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Aspects of the Language of Latin Prose$
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Tobias Reinhardt, Michael Lapidge, and J. N. Adams

Print publication date: 2005

Print ISBN-13: 9780197263327

Published to British Academy Scholarship Online: January 2012

DOI: 10.5871/bacad/9780197263327.001.0001

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Poeticism in Pre-Conquest Anglo-Latin Prose

Poeticism in Pre-Conquest Anglo-Latin Prose

(p.320) (p.321) Poeticism in Pre-Conquest Anglo-Latin Prose
Aspects of the Language of Latin Prose

Michael Lapidge

British Academy

This chapter is primarily concerned with Anglo-Latin prose: that is to say, Latin prose composed in Anglo-Saxon England between roughly 650 and 1050. It poses the question of the extent to which Anglo-Latin authors were aware of different stylistic registers, and how well they understood what diction was appropriate to either prose or verse. Using the example of Bede as a starting point, the chapter provides a list of those features of poetic diction that are found, in varying degrees, in the authors of Anglo-Latin prose. The seven criteria presented provide a crude measuring-stick against which to assess the poeticism of the principal authors of Anglo-Latin prose. The study of poeticism in Anglo-Latin prose, and in medieval Latin literature in general, is a subject that awaits exploration.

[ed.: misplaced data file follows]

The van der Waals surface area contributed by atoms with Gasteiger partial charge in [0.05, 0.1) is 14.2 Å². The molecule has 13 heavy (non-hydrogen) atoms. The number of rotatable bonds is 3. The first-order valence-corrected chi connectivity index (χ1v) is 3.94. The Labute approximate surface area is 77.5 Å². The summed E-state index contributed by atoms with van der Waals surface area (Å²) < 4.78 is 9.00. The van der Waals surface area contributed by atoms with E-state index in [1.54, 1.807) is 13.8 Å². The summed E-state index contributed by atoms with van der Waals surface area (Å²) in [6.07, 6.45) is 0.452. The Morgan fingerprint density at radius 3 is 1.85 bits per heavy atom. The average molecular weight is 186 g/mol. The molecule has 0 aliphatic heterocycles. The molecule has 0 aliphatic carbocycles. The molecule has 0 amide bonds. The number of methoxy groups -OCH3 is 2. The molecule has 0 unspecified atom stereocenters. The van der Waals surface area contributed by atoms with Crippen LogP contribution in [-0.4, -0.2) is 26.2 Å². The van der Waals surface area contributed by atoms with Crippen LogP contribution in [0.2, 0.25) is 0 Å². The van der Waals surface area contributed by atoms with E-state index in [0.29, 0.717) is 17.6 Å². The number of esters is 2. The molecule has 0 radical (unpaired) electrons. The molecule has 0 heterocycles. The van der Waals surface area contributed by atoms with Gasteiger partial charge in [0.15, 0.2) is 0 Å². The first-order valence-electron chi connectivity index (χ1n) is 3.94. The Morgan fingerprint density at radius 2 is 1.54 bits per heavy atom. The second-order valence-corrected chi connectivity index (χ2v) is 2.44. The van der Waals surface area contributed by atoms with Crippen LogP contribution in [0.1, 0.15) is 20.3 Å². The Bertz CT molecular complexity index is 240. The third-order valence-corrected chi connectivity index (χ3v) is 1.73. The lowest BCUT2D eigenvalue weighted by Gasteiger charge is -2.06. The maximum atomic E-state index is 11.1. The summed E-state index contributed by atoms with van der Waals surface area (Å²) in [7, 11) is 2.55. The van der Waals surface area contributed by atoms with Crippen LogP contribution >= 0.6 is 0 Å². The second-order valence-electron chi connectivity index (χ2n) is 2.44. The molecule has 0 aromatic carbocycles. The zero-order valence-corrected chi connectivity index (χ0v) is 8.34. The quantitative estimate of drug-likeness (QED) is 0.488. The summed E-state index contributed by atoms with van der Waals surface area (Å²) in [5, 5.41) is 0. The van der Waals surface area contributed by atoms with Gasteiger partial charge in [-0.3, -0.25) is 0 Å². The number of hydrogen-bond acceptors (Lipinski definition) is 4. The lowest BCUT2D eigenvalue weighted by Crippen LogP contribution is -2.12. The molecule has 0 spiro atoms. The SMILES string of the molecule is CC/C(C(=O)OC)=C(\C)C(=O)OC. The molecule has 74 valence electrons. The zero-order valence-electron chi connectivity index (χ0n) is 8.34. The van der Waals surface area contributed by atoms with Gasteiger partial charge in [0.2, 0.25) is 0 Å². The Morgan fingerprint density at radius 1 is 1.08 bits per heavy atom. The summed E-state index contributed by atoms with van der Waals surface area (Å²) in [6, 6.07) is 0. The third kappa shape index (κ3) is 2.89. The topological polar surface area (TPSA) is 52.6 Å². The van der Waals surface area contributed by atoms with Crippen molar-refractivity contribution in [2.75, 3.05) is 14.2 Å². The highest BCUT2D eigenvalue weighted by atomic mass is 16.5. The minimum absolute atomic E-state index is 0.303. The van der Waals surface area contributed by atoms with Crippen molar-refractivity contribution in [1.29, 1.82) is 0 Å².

Keywords:   Anglo-Latin prose, poeticism, Bede, poetic diction, medieval Latin literature

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